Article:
Sometimes your topic can inform your format.  The poster I presented at the Society of American Archivists meeting this year was a case study about a comic book collection, so I made it look like a comic book page using ComicLife for Mac.  It certainly got attention! If you’re particularly comfortable with Powerpoint or Publisher, those can be put to use. Personally, I’d rather use a product like Photoshop or  InDesign. What’s key is to not go too far outside your comfort zone with software- you want to be focusing on the content and design, not wrestling with a totally foreign software package. It’s important that whatever you use can save your poster full size in PDF form, just in case for some reason you need to print it again.

Oh, and printing! Make sure to call around and make sure whatever print shop you’re going to go to can handle the size you need, in the timeframe you need it. More schools are making large-format printers available in spaces like learning commons- this is what I ended up doing because of time constraints. It’s a slightly pricier option, but you have (theoretically) more control over the final product.

What should I prepare for the session?

The day of your session, make sure you eat beforehand and have water nearby (after all, you’re going to be talking for a couple of hours straight in a loud space).  Dress professionally, and have business cards handy. A lot of the people who come to see you may be the same ones who interview you after graduation, so you want to make a solid first impression. You’ll also want to have an “elevator speech” of no more than 30 seconds ready. Practice this. You want to briefly summarize your topic, but let the poster and your audience’s curiosity do the rest. And don’t take it personally if someone quickly moves on to the next poster- there’s a lot to take in at a conference.  Take some time to walk around and talk with other presenters about their posters.  They’re in the same spot you are so show them some support!

As for the more practical aspects of conference attendance, I highly recommend checking out our Hack ALA series– while the tips are ALA-specific, many can be applied to any conference.  Also be sure to read Brianna’s excellent post on presenting at conferences.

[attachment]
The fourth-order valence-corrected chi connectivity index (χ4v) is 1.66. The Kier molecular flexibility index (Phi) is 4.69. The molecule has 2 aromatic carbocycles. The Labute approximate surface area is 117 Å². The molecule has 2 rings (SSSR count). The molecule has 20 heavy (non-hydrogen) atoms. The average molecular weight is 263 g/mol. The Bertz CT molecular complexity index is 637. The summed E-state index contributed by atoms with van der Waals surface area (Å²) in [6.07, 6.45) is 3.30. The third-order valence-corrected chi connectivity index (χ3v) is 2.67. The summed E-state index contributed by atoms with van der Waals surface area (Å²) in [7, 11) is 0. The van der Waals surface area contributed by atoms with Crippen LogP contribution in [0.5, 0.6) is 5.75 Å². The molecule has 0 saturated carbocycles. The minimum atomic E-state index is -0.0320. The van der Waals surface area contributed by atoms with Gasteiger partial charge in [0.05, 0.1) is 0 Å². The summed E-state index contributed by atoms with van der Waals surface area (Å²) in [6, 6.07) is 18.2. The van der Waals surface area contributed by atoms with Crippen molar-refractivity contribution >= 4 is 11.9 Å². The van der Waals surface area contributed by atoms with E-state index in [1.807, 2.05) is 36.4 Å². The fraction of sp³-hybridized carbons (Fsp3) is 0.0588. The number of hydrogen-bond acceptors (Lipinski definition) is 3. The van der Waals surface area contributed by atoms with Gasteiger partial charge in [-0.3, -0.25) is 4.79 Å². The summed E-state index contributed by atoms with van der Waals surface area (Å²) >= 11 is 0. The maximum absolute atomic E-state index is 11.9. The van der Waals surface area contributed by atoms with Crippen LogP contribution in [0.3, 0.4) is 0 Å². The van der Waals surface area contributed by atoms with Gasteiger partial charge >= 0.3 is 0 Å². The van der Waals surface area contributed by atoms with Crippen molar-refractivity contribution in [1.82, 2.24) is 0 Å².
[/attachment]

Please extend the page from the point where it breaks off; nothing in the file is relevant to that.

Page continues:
Now it’s your turn- what else do you want to know about posters? Also, if you’re a Hacker who’s done a poster session, what was your experience? Share in the comments!

16 replies

  1. I find so many posters are just huge blocks of text that make my eyes glaze over immediately. I want the visual aspect of a poster to also help tell me what I’m looking at. At the same time you don’t want a fun graphic design keep you from including content or make it feel scattered.

    I felt it really helped me to think of conveying the idea visually/graphically hand in hand with what information I wanted to include. Developing the two together helped me focus my content to work with how I wanted it to look visually, and to modify my look as I sorted through my content. Keeping both in mind kept it looking coherent, while it was very clear what my subject matter was just from a quick glance.

    (My poster is on my portfolio here: if anyone finds it helpful)

    Happy postering!


    • Thanks for sharing! And your point about balance is so important. It’s so easy to end up with a poster that’s either too dense or too flashy.

      Which makes me think of another good idea- make sure to have other people look at it while you’re going through the design phases. What looks well-balanced to you might look way off to someone with fresh eyes. At one point in my design process, I was absolutely trying too hard to be visually interesting. And I didn’t really notice how overwrought I’d gotten until someone else look at it.